A higher-order procedure is one that can take procedures as arguments and/or return them as values. We can use that to write general procedures that do a basic kind of thing, and take arguments that specialize their behavior. The arguments are themselves procedures, which will do specialized things withing the general pattern that the general procedure implements.
Here's a simple example.
Scheme provides a procedure
can write textual representation of a data object on the screen, much like
the way the read-eval-print loop displays results of expressions you type
in. (This is a very handy procedure for debugging, as well as for programs
that interact with users.)
Suppose, though, that you want to display a list of objects, not just
one. You want a routine
list-display to iterate over a list, and
display each item in it. The obvious way to write it is to just call
display from inside your
display can display a list of items, but it puts
parentheses around the items in the list. Let's suppose we don't want
those parentheses around the
displayed items. Writing our
list-display will give us the freedom to make it do whatever
we want it to, rather than what
display does automatically for
Here's a version like that:
Scheme>(define (list-display lis) (if (null? lis) #f (begin (display (car lis)) (list-display (cdr lis)))))
I've written this procedure recursively, because it's easy to use
recursion over lists--usually it's easier than using an iteration
construct. This procedure checks to see if the list it got
was empty, and if so, it returns #f. (That's a reasonable value
to return from a procedure that's used for effect, rather than
for value.) Otherwise, it displays the first item, and then calls itself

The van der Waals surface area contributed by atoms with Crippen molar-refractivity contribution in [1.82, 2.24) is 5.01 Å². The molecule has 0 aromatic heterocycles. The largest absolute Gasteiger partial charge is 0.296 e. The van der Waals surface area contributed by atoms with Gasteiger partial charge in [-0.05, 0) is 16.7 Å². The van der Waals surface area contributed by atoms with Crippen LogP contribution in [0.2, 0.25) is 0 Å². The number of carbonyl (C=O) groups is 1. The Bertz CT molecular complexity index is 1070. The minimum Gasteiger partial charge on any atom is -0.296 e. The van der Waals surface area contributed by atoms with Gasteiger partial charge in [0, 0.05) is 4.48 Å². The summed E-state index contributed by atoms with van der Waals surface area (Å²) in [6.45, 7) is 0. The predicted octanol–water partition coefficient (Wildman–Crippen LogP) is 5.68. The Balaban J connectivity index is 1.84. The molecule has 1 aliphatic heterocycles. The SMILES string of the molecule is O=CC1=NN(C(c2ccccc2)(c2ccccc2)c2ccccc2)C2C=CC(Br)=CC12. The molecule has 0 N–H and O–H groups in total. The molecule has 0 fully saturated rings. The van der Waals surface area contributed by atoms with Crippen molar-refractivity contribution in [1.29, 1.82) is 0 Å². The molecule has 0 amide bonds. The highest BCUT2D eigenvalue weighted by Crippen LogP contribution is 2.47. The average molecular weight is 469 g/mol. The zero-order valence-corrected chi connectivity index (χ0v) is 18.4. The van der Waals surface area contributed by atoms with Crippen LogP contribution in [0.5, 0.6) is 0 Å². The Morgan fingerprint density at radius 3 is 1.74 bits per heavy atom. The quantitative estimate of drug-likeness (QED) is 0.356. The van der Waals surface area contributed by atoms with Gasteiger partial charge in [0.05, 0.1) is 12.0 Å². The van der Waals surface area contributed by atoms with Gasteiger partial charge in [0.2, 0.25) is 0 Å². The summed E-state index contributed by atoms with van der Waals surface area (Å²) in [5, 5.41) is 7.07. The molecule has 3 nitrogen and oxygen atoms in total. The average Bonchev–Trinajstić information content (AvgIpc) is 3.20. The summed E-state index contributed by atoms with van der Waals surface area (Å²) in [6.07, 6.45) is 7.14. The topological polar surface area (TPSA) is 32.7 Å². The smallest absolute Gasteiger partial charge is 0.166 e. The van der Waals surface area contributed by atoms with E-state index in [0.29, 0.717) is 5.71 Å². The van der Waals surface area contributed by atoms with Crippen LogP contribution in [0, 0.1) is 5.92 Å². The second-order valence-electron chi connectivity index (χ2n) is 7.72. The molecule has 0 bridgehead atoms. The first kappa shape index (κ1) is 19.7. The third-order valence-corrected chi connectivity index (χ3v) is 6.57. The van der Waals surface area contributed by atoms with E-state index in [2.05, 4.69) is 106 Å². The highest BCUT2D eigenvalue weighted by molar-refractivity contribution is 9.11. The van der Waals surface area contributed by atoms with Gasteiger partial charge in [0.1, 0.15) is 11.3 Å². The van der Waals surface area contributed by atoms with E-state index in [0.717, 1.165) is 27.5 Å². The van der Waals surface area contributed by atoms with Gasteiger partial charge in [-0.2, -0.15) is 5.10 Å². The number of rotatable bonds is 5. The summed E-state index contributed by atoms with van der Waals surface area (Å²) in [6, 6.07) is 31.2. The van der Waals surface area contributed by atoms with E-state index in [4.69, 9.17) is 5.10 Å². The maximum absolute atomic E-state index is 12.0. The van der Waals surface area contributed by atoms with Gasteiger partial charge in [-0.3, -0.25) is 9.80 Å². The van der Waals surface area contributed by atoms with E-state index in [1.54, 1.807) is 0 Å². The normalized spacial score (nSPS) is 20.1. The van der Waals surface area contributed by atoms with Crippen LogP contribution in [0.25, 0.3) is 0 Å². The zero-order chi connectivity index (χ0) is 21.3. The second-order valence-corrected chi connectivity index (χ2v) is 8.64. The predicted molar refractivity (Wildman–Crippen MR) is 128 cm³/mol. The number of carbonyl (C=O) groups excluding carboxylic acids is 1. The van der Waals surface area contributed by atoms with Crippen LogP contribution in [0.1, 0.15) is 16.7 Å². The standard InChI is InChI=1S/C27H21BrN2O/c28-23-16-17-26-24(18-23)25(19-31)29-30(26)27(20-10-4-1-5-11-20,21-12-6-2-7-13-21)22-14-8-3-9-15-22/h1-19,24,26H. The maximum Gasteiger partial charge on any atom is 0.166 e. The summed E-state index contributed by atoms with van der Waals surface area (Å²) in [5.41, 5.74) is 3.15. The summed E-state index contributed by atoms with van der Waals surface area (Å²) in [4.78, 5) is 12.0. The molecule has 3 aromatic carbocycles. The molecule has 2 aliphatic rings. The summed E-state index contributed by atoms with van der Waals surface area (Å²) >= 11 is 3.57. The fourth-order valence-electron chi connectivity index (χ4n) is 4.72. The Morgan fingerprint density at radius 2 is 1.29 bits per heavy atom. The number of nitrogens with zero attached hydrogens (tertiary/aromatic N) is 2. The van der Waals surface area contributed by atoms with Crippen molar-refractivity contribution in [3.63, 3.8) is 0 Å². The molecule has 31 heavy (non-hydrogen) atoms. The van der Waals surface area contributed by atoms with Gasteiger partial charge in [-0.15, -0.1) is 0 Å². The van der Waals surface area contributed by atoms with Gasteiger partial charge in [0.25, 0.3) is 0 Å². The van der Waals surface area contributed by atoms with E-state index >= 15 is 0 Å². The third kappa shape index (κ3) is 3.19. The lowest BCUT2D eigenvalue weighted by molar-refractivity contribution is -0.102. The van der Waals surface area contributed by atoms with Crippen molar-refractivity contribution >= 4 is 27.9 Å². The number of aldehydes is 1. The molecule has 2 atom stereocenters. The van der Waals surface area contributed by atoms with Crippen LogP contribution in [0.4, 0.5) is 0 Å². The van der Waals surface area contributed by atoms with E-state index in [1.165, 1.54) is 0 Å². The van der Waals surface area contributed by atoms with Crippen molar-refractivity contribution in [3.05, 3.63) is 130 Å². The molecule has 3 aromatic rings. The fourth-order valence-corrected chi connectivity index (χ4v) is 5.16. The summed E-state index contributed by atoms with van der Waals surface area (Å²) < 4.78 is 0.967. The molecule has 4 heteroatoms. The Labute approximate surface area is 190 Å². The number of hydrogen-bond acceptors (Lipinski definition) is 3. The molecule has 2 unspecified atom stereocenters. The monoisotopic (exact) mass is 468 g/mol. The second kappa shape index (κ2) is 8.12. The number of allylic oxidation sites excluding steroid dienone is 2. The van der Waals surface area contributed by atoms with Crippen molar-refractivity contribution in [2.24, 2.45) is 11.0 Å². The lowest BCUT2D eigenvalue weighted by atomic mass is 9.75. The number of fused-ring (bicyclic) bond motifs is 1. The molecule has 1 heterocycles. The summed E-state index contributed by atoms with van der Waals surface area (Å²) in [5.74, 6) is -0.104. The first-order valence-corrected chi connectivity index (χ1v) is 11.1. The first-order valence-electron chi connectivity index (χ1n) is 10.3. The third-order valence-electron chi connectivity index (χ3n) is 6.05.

recursively to display the rest of the list. I used a
to sequence the displaying and the recursive call.
It would be cleaner to use
cond, so here's an equivalent
Scheme>(define (list-display lis) (cond ((null? lis) #f) (else (display (car lis)) (list-display (cdr lis)))))
Notice that this is a two-branch conditional, but we use
if because a
cond branch can be a sequence.
(We need a sequence because we want to use display to create a side-effect,
i.e., writing to the user's screen, as well as calling list-display
recursively to do the rest of the work.)
Now try it out:
Scheme>(list-display '(1 2 3)) 123#f
What happened here is that it displayed each item in the list as it
was evaluated, and then Scheme printed out the return value,
This works, but the procedure is not very general. Iterating over lists is very common, so it would be nice to have a more general procedure that iterates over lists, and applies whatever procedure you want.
We can modify our procedure to do this. Instead of taking just a list argument, it can take an argument that's a procedure, and apply that procedure to each element of the list.
We'll call our procedure
list-each, because it iterates
over a list and does whatever you want to each element.
Scheme>(define (list-each proc lis) (cond ((null? lis) #f) (else (proc (car lis)) (list-each proc (cdr lis)))))
The only change we made was to add an argument
proc, to accept
(a pointer to) a procedure, and to change the call to
into a call to
Remember that procedure names are really just names of variables that
hold pointers to procedures, so this works---
(proc (car lis))
is just a combination whose first expression is
looks up the value of the local variable
Now we can call this general procedure with the argument
to tell it to
display each thing in the list.
Scheme>(list-each display '(1 2 3)) 123#f
But maybe this isn't what we want. We might want to print each item,
and then a newline (go to the next line), to spread things out vertically.
We could write a procedure
display-with-newline to do that,
but it's easier just to use a
lambda expression to create the
procedure we need.
Scheme>(list-each (lambda (x) (display x) (newline)) '(1 2 3)) 1 2 3 #void
lambda expression creates a one-argument procedure that will
display its argument and then call
newline. We pass the
procedure that results from this
lambda directly to
without ever giving it a name, or saving a pointer to it anywhere.
(After list-each is through with it, the procedure will become garbage
and its space can be reclaimed by the garbage collector.)
(Scheme has a standard procedure similar to our
but more general, called
================================================================== This is the end of Hunk L At this point, you should go back to the previous chapter and read Hunk M before returning here and continuing this tutorial. ==================================================================
(Go BACK to read Hunk M, which starts at section
lambda and Lexical Scope (Hunk M).)